A retina-on-a-chip, which blends living human cells with an artificial tissue-like system, has been developed by scientists in Germany. The cutting-edge tool may provide a useful alternative to existing models for studying eye disease and allow scientists to test the effects of drugs on the retina more efficiently.
Many diseases that cause blindness – such as Stargardt disease, age-related macular degeneration or retinitis pigmentosa – harm the retina, a thin layer of tissue at the back of the eye that helps collect light and relay visual information to the brain. The retina is also vulnerable to harmful side effects of drugs used to treat other diseases such as cancer.
Currently, scientists often rely on animals or retina organoids, tiny retina-like structures grown from human stem cells, to study eye diseases and drug side effects. But results from studies in both models often fail to describe disease and drug effects in people accurately.
3D Retinal Model
To overcome these challenges, the team of scientists coaxed human pluripotent stem cells to develop into several different types of retina cells on artificial tissue. This tissue recreates the environment that cells would experience in the body and delivers nutrients and drugs to the cells through a system that mimics human blood vessels.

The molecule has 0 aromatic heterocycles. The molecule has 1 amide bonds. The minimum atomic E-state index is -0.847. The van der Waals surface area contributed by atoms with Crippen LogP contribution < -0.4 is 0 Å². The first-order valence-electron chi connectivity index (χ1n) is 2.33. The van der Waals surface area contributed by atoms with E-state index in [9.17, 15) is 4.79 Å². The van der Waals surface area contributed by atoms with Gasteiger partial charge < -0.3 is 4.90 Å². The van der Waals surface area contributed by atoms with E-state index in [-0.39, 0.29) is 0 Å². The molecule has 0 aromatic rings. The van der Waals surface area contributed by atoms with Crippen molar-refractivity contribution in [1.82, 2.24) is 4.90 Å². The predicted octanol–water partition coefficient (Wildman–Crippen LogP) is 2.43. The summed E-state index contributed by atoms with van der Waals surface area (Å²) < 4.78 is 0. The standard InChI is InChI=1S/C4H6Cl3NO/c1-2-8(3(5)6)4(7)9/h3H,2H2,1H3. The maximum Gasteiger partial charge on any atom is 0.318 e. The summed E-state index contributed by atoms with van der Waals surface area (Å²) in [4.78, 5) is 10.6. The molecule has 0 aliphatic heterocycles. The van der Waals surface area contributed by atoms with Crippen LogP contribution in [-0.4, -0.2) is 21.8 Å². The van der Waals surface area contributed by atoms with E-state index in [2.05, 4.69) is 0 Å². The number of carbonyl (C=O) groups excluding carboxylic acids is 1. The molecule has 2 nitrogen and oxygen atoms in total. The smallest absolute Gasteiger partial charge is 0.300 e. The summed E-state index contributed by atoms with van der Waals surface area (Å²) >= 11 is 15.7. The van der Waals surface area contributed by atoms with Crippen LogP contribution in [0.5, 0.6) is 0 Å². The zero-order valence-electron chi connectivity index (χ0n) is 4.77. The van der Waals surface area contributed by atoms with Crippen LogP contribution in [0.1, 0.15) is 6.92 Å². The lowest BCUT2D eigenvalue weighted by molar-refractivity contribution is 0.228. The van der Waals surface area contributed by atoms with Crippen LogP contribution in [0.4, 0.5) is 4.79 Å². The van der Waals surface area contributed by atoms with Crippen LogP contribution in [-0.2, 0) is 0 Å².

“This combination of approaches enabled us to successfully create a complex multi-layer structure that includes all cell types and layers present in retinal organoids, connected to a retinal pigment epithelium layer. It is the first demonstration of a 3D retinal model that recreates many of the structural characteristics of the human retina and behaves in a similar way,”
says co-lead author Kevin Achberger, Postdoctoral Researcher at the Department of Neuroanatomy & Developmental Biology at the Eberhard Karls University of Tuebingen.
The team treated their retina-on-the-chip with the anti-malaria drug chloroquine and the antibiotic gentamicin, which are toxic to the retina. They found that the drugs had a toxic effect on the retinal cells in the model, suggesting that it could be a useful tool for testing for harmful drug effects.